Trainer reveals three loose-leash training mistakes you want to avoid making (and we're guilty of number two!)

Two leashed dogs being taken for a walk in a field
(Image credit: Getty Images)

Training your dog to walk on a loose leash has plenty of benefits, from improving focus and attentiveness to making them happier and less stressed, so it’s something worth doing.

But while loose-leash training is great, there are some common mistakes that many dog parents make. Fortunately, however, it’s easy to rectify these, so once you know what to avoid you can continue training your pup — but with more fruitful sessions (and some of the best dog treats in your pocket, of course).

Professional dog trainer and behavioral consultant Amelia Steele, or Amelia the Dog Trainer, has highlighted three loose-leash training mistakes to avoid in a recent Instagram post, so let’s take a look at what they are below.

1. Primarily using stopping or turning: “You’ve probably heard the advice that when your dog pulls forwards, stop or turn around and wait for them to come back to you,” Steele explains. However, it’s not actually the best advice to take on board.

“This never actually teaches your dog what you want them to do,” she continues. “So, often this just leads to a lot of frustration and it’s very rare to see progress when you are exclusively using this method in training.”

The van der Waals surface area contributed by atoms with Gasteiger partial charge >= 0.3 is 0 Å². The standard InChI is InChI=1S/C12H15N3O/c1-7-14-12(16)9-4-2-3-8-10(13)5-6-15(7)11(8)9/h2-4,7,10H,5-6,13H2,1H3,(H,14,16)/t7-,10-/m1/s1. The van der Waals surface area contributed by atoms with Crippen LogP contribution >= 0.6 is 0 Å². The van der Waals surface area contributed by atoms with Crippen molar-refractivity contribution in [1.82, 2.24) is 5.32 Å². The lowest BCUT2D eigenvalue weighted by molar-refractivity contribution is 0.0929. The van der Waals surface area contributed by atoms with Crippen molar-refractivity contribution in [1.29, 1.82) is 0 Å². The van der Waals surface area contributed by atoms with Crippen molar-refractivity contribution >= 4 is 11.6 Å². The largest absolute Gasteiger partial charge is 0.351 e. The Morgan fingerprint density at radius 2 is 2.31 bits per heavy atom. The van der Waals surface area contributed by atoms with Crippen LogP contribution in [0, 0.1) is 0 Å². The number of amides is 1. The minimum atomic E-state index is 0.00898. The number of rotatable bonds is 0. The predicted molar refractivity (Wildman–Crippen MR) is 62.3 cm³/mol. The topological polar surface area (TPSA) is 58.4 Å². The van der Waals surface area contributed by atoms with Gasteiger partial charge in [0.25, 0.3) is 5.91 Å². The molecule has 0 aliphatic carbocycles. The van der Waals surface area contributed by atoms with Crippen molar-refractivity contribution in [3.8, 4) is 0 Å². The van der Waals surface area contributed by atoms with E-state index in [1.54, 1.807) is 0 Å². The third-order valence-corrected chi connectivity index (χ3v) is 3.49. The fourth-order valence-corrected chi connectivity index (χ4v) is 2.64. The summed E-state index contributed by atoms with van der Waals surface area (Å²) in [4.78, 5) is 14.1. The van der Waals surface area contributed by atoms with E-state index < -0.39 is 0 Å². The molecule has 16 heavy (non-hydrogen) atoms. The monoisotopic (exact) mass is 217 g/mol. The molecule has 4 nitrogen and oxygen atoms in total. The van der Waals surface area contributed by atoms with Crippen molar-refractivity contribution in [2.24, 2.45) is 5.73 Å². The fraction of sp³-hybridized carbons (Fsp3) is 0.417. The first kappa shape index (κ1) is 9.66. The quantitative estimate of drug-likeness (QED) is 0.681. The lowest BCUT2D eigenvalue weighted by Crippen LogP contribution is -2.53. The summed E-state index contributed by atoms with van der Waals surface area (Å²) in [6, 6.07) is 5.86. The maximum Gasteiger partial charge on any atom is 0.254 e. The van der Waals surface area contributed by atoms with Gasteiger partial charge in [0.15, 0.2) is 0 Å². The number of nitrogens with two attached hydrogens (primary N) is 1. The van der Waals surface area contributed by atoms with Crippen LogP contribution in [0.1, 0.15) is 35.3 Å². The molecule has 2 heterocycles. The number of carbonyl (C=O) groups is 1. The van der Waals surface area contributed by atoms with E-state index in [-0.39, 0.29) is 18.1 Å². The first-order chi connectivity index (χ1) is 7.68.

2. Stopping your training too late on each walk: If you’re letting your dog get excited before your walk, and then start your training once you’re out on the street, you might actually be starting your training too late, and you could find yourself wondering how to stop a dog pulling on a leash.

“Instead,” says Steele, “We want to really focus on your dog’s initial mindset before they even leave the house.”

3. Expecting too much too soon: “When we look at making loose-leash walking reliable, what we’re actually asking our dogs to do is perform a behavior for a long duration of time in lots of different environments,” says Steele.

This takes a lot of patience and consistency, as well as practice in a range of different environments.

Perfecting loose-leash walking might sound daunting, but it doesn’t have to be! Once you’ve remembered some of the most common mistakes, you’ll be well on your way to mastering loose-leash walking like a pro!

Maybe you’ve got loose-leash walking nailed, and you’d like to hone your dog’s walking skills when they’re off-leash. If so, you may want to check out these 15 helpful ways to get your dog to come back to you on off-leash walks.

Adam England
Freelance Writer

Adam is a freelance journalist covering lifestyle, health, culture, and pets, and he has five years' experience in journalism. He's also spent the last few years studying towards undergraduate and postgraduate degrees in journalism. While a cat person at heart, he's often visiting his parents' Golden Retriever, and when he's not writing about everything pets he's probably drinking coffee, visiting a cat cafe, or listening to live music.